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Witty Comebacks That Could Have Changed History

Turns out there is a fancy French word, “l’esprit d’escalier” to describe an artful, witty comeback.  It literally means “staircase wit” as in one only realizes their missed opportunity for a great comeback too late, as they are exiting down a staircase.  Writer Joseph Epstein had a fun column in the Wall Street Journal yesterday that suggested a few clever gamechangers. Dan Quayle [was] the victim, in a 1988 debate with Sen. Lloyd Bentsen, of a notable put-down. Mr. Quayle compared his experience to that of John F. Kennedy, to which Bentsen famously replied: “Senator, you’re no Jack Kennedy.” I wonder...

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Dear Educated Women, Blue-Collar Men Can Earn Great Livings

It’s worth remembering, if you’re looking for a husband or partner. This commentary appeared at on January 17, 2019. The U.S economy is aching for many more highly skilled, technically trained people. But what if men end up limiting their eventual marriage prospects if they pursue careers in the trades or other jobs that don’t require a four-year degree? Some proportion of women who have bachelor’s and post-baccalaureate degrees avoid romantic involvements with such guys, holding out for those with B.A.s, M.B.A.s, or J.D.s. Which is to say, they seek potential husbands who have degrees that are more generally esteemed than...

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Look for the Winter Issue of Thinking Minnesota ft. Minnesota’s Beer Boom

Minnesota’s craft beer industry has boomed over the past several years thanks to legislative reforms focused on deregulation and tax cuts. The 2019 Winter Issue of Thinking Minnesota features a cover story by the Center’s Economist John Phelan on Minnesota’s beer boom and how deregulation and tax cuts enabled brewers to thrive....

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Why “Urban Conservatism” is Not a Contradiction in Terms

Suffice it to say Republican candidates didn’t do well on Election Day last month in urban America.  Then, again, they haven’t done well in big and other good-sized cities for a long time. This keenly has been the case in Minneapolis and St. Paul, where the last Republican elected to any post in either of the two cities was Denny Schulstad, to the Minneapolis City Council, in 1993.  Even more strikingly, he has written about how during the majority of his more than two decades on the council, “I was the only one of the 33 people holding elective public office...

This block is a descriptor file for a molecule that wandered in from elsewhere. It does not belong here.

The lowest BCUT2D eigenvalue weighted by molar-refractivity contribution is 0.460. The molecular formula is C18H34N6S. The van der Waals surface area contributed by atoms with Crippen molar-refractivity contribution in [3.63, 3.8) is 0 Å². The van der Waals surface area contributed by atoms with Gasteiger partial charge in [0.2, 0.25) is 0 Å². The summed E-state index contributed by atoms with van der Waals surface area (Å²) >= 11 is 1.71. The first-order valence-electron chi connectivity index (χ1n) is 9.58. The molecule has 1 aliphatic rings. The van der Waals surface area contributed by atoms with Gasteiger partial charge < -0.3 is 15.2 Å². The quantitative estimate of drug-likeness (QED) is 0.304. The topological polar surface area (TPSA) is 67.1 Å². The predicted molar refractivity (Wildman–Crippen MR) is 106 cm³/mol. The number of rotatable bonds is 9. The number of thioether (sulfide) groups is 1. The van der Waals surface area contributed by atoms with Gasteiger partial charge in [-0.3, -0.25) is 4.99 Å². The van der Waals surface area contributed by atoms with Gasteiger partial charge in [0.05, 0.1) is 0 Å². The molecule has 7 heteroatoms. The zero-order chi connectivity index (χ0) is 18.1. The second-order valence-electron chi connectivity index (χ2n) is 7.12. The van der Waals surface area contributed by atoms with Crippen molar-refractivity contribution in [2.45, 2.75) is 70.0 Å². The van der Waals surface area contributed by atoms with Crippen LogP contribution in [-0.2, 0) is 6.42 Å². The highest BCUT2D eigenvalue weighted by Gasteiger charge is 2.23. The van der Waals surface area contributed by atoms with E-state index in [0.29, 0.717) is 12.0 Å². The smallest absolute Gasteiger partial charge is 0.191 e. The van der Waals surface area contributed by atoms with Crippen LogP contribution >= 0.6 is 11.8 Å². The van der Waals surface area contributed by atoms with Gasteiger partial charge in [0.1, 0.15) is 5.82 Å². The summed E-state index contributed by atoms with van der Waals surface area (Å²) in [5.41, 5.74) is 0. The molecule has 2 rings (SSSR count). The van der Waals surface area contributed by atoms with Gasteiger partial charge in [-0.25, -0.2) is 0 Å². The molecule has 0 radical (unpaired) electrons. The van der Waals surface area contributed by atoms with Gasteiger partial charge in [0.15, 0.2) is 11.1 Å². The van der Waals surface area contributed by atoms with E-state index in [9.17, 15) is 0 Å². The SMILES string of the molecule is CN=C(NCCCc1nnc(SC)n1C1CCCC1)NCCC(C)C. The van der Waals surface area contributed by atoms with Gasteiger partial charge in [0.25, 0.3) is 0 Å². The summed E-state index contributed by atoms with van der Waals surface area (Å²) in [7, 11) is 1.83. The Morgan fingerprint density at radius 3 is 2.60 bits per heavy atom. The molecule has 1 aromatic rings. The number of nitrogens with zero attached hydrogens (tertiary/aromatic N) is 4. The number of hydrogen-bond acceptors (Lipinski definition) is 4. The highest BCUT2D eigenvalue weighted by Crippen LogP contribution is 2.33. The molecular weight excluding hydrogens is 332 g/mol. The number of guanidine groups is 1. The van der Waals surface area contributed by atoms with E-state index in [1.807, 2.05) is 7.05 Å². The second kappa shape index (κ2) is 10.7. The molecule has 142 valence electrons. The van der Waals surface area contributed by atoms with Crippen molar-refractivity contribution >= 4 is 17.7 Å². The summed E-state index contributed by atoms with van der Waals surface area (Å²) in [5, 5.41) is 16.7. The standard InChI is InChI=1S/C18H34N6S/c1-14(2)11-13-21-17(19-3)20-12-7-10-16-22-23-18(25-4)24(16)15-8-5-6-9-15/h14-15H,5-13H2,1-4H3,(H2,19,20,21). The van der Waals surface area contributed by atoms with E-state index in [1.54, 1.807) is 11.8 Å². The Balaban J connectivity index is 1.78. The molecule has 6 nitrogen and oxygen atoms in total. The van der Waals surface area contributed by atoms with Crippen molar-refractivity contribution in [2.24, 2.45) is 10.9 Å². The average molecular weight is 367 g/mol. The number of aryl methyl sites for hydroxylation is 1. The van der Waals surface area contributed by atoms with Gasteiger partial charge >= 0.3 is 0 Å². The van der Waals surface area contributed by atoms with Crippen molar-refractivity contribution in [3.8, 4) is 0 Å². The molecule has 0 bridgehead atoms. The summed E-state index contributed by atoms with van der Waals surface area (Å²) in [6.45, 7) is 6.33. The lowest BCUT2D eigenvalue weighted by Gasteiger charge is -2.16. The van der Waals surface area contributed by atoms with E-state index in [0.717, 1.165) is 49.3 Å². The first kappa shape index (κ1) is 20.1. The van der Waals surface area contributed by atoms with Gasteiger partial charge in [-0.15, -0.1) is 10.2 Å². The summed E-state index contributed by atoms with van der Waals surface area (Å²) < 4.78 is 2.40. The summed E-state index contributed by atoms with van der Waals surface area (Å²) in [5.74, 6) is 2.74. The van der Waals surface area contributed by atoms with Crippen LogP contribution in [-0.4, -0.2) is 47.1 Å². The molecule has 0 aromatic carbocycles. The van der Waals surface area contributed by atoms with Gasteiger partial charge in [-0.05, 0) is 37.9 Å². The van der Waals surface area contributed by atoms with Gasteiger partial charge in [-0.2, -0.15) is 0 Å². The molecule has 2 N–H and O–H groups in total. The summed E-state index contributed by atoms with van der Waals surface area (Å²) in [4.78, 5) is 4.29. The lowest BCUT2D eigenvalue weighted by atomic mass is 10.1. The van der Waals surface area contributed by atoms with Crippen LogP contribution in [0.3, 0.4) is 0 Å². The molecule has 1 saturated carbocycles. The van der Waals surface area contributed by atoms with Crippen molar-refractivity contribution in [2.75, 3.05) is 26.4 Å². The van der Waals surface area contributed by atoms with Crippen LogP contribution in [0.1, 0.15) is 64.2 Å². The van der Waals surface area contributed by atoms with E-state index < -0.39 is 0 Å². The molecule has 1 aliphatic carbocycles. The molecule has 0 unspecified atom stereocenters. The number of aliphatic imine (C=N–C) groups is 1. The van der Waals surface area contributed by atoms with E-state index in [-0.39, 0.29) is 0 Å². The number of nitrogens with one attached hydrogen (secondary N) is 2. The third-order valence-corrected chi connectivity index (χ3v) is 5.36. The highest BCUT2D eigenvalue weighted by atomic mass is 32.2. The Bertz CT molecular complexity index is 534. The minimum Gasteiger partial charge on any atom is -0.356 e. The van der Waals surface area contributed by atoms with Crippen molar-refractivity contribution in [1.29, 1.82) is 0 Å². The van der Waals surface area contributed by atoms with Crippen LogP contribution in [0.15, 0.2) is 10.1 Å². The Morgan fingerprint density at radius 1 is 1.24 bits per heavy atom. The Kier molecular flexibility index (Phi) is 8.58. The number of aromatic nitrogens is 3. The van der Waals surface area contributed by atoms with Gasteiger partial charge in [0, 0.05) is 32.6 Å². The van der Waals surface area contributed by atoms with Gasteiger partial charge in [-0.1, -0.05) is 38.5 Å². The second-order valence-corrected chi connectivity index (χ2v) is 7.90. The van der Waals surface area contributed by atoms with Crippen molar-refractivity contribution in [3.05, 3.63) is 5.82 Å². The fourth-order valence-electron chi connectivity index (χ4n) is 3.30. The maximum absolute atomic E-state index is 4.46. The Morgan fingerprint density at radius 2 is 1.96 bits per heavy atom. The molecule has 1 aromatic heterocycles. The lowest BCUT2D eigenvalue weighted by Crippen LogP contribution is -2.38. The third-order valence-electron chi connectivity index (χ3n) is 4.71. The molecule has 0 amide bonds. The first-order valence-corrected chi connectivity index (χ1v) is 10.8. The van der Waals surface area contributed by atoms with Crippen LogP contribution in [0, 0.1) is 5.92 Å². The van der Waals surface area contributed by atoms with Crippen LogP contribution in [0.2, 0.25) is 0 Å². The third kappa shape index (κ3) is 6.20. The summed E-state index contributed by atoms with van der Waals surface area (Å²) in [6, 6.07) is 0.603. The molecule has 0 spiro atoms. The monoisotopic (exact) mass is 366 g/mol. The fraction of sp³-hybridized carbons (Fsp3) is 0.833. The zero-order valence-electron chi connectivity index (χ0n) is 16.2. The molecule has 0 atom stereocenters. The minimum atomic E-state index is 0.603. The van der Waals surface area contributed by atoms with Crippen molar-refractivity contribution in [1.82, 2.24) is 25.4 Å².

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Becoming an American: how our Elite has Cheapened Citizenship

My friend from Egypt came to our country many years ago in hopes of being a citizen. He loves America, loves the West and all it stands for: freedom and prosperity. He thinks our lax approach to immigration betrays a terrible naiveté and a dangerous lack of care for preserving American culture, the culture that attracted him to move here. He did not come all the way from Egypt to live in a chaotic, socialist nation. He could have gone many places around the globe, or just stayed in Egypt, for that. ...

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Title IX: What was it meant to do and the nightmare it has become

Can Title IX statutory language be interpreted to empower colleges and universities to essentially act like police, investigators, judges and juries? Congress should revisit Title IX to pull these corrupting police power from our colleges and universities. Federal dollars should u[lift and protect our students and faculty not subject them to nightmarish prosecutions. ...

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What’s Urban Conservatism and How Might It Help?

Coming out of Election Day two weeks ago, much has been said and written about how conservatives and Republicans generally did lousy in suburbs across the country, and how they did absolutely lousy in any American city of any size.  Not that such electoral results or lamentations and commentaries are at all new.  Vote totals had been disappointing, and critiques pointed, for years when American Experiment published, in January 2008, one of our most imaginative and important symposia, What Does It Mean to be an Urban Conservative?  It’s no less on-target now than it was a decade ago. ...

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Guthrie Theater Declares “Happening” and “Amber Sanctuary”

Previous Happenings include An Immigrants’ Cabaret, an evening of music, movement and poetry; Enacting the Dream, an opportunity to reflect on the lived realities of Deferred Action for Childhood Arrivals (DACA) recipients living in the United States; Aftermath: A Newtown Screening and Community Conversation about the impact of gun violence on public health; Water Is Sacred, a performance combining ceremony, music, text, dance and discussion to honor and celebrate water and recognize the ways it has been threatened on Indigenous lands; The Trump Card, acclaimed monologist Mike Daisey’s exploration of Donald J. Trump and how he rose to his standing...

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